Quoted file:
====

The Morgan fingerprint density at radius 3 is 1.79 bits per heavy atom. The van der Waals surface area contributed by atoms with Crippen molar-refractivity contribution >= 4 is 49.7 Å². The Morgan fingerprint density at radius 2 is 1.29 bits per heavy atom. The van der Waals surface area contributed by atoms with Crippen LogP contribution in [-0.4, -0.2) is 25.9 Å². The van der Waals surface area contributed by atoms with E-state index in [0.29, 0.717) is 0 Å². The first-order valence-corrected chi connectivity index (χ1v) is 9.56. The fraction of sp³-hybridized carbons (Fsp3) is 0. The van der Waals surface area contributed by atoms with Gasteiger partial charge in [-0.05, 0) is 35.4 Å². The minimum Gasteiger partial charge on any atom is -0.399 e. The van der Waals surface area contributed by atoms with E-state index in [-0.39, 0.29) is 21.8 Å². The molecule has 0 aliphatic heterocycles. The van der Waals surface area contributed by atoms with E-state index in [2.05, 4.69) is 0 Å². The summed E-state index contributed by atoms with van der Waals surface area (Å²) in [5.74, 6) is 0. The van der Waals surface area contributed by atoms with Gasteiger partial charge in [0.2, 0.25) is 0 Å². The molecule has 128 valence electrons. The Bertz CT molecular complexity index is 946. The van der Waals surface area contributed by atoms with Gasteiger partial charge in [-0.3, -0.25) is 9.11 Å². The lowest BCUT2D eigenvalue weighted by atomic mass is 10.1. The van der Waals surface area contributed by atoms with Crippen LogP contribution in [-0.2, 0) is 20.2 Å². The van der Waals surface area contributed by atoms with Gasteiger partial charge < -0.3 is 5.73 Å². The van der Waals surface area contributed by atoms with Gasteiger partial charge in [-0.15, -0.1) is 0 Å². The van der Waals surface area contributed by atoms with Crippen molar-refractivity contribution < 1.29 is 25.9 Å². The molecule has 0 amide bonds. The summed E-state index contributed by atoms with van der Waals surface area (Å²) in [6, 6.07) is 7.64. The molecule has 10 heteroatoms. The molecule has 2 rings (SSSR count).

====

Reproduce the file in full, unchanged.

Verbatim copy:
The Morgan fingerprint density at radius 3 is 1.79 bits per heavy atom. The van der Waals surface area contributed by atoms with Crippen molar-refractivity contribution >= 4 is 49.7 Å². The Morgan fingerprint density at radius 2 is 1.29 bits per heavy atom. The van der Waals surface area contributed by atoms with Crippen LogP contribution in [-0.4, -0.2) is 25.9 Å². The van der Waals surface area contributed by atoms with E-state index in [0.29, 0.717) is 0 Å². The first-order valence-corrected chi connectivity index (χ1v) is 9.56. The fraction of sp³-hybridized carbons (Fsp3) is 0. The van der Waals surface area contributed by atoms with Gasteiger partial charge in [-0.05, 0) is 35.4 Å². The minimum Gasteiger partial charge on any atom is -0.399 e. The van der Waals surface area contributed by atoms with E-state index in [-0.39, 0.29) is 21.8 Å². The molecule has 0 aliphatic heterocycles. The van der Waals surface area contributed by atoms with E-state index in [2.05, 4.69) is 0 Å². The summed E-state index contributed by atoms with van der Waals surface area (Å²) in [5.74, 6) is 0. The van der Waals surface area contributed by atoms with Gasteiger partial charge in [0.2, 0.25) is 0 Å². The molecule has 128 valence electrons. The Bertz CT molecular complexity index is 946. The van der Waals surface area contributed by atoms with Gasteiger partial charge in [-0.3, -0.25) is 9.11 Å². The lowest BCUT2D eigenvalue weighted by atomic mass is 10.1. The van der Waals surface area contributed by atoms with Crippen LogP contribution in [-0.2, 0) is 20.2 Å². The van der Waals surface area contributed by atoms with Gasteiger partial charge < -0.3 is 5.73 Å². The van der Waals surface area contributed by atoms with Gasteiger partial charge in [-0.15, -0.1) is 0 Å². The van der Waals surface area contributed by atoms with Crippen molar-refractivity contribution < 1.29 is 25.9 Å². The molecule has 0 amide bonds. The summed E-state index contributed by atoms with van der Waals surface area (Å²) in [6, 6.07) is 7.64. The molecule has 10 heteroatoms. The molecule has 2 rings (SSSR count).